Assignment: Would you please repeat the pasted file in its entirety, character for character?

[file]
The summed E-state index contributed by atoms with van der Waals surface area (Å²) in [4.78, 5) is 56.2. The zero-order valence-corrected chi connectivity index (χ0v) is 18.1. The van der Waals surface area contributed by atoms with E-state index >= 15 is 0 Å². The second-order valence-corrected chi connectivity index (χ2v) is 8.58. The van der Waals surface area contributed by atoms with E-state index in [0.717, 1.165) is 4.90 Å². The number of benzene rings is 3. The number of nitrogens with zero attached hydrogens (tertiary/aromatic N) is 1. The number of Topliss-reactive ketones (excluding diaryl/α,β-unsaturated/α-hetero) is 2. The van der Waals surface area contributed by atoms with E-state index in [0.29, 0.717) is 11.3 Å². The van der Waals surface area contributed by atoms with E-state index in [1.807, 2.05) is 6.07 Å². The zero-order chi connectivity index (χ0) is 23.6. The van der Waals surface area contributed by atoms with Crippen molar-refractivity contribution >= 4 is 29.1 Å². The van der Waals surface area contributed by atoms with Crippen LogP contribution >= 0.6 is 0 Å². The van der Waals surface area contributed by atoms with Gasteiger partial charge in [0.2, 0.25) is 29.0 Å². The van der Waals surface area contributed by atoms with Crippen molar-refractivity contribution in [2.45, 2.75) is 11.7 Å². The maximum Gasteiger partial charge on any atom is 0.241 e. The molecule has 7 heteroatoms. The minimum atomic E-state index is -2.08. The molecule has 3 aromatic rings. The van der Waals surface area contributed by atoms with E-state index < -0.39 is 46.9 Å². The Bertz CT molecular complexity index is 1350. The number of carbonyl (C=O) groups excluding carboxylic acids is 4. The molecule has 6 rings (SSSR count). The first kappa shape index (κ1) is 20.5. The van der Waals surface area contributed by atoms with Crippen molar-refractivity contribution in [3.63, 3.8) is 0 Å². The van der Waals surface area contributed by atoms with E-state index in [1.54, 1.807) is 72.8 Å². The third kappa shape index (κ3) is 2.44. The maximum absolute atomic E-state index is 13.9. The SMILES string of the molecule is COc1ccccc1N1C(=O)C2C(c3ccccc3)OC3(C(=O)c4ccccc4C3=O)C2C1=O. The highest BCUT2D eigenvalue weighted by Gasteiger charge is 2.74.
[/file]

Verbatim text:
The summed E-state index contributed by atoms with van der Waals surface area (Å²) in [4.78, 5) is 56.2. The zero-order valence-corrected chi connectivity index (χ0v) is 18.1. The van der Waals surface area contributed by atoms with E-state index >= 15 is 0 Å². The second-order valence-corrected chi connectivity index (χ2v) is 8.58. The van der Waals surface area contributed by atoms with E-state index in [0.717, 1.165) is 4.90 Å². The number of benzene rings is 3. The number of nitrogens with zero attached hydrogens (tertiary/aromatic N) is 1. The number of Topliss-reactive ketones (excluding diaryl/α,β-unsaturated/α-hetero) is 2. The van der Waals surface area contributed by atoms with E-state index in [0.29, 0.717) is 11.3 Å². The van der Waals surface area contributed by atoms with E-state index in [1.807, 2.05) is 6.07 Å². The zero-order chi connectivity index (χ0) is 23.6. The van der Waals surface area contributed by atoms with Crippen molar-refractivity contribution >= 4 is 29.1 Å². The van der Waals surface area contributed by atoms with Crippen LogP contribution >= 0.6 is 0 Å². The van der Waals surface area contributed by atoms with Gasteiger partial charge in [0.2, 0.25) is 29.0 Å². The van der Waals surface area contributed by atoms with Crippen molar-refractivity contribution in [2.45, 2.75) is 11.7 Å². The maximum Gasteiger partial charge on any atom is 0.241 e. The molecule has 7 heteroatoms. The minimum atomic E-state index is -2.08. The molecule has 3 aromatic rings. The van der Waals surface area contributed by atoms with E-state index < -0.39 is 46.9 Å². The Bertz CT molecular complexity index is 1350. The number of carbonyl (C=O) groups excluding carboxylic acids is 4. The molecule has 6 rings (SSSR count). The first kappa shape index (κ1) is 20.5. The van der Waals surface area contributed by atoms with Crippen molar-refractivity contribution in [3.63, 3.8) is 0 Å². The van der Waals surface area contributed by atoms with E-state index in [1.54, 1.807) is 72.8 Å². The third kappa shape index (κ3) is 2.44. The maximum absolute atomic E-state index is 13.9. The SMILES string of the molecule is COc1ccccc1N1C(=O)C2C(c3ccccc3)OC3(C(=O)c4ccccc4C3=O)C2C1=O. The highest BCUT2D eigenvalue weighted by Gasteiger charge is 2.74.